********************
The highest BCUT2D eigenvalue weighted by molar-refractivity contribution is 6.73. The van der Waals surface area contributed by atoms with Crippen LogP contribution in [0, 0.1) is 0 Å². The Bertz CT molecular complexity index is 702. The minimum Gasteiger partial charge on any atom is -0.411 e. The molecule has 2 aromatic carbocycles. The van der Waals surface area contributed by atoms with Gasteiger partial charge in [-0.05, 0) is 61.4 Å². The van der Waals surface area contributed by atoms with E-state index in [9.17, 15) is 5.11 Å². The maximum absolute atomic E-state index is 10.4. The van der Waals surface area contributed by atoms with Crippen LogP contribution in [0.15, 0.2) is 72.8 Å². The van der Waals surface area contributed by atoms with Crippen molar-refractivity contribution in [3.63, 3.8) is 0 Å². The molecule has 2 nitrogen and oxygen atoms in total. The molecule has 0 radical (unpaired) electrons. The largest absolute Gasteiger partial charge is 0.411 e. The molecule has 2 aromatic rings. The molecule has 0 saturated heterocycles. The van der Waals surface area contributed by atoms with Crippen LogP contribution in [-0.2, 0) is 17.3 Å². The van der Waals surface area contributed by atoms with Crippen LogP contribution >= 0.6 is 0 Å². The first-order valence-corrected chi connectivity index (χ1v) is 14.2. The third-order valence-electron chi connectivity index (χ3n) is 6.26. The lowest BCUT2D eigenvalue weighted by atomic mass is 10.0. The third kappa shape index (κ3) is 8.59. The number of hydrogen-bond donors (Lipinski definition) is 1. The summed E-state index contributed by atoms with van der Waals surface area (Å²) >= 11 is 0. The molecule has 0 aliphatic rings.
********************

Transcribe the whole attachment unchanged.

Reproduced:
The highest BCUT2D eigenvalue weighted by molar-refractivity contribution is 6.73. The van der Waals surface area contributed by atoms with Crippen LogP contribution in [0, 0.1) is 0 Å². The Bertz CT molecular complexity index is 702. The minimum Gasteiger partial charge on any atom is -0.411 e. The molecule has 2 aromatic carbocycles. The van der Waals surface area contributed by atoms with Gasteiger partial charge in [-0.05, 0) is 61.4 Å². The van der Waals surface area contributed by atoms with E-state index in [9.17, 15) is 5.11 Å². The maximum absolute atomic E-state index is 10.4. The van der Waals surface area contributed by atoms with Crippen LogP contribution in [0.15, 0.2) is 72.8 Å². The van der Waals surface area contributed by atoms with Crippen molar-refractivity contribution in [3.63, 3.8) is 0 Å². The molecule has 2 nitrogen and oxygen atoms in total. The molecule has 0 radical (unpaired) electrons. The largest absolute Gasteiger partial charge is 0.411 e. The molecule has 2 aromatic rings. The molecule has 0 saturated heterocycles. The van der Waals surface area contributed by atoms with Crippen LogP contribution in [-0.2, 0) is 17.3 Å². The van der Waals surface area contributed by atoms with Crippen LogP contribution >= 0.6 is 0 Å². The first-order valence-corrected chi connectivity index (χ1v) is 14.2. The third-order valence-electron chi connectivity index (χ3n) is 6.26. The lowest BCUT2D eigenvalue weighted by atomic mass is 10.0. The third kappa shape index (κ3) is 8.59. The number of hydrogen-bond donors (Lipinski definition) is 1. The summed E-state index contributed by atoms with van der Waals surface area (Å²) >= 11 is 0. The molecule has 0 aliphatic rings.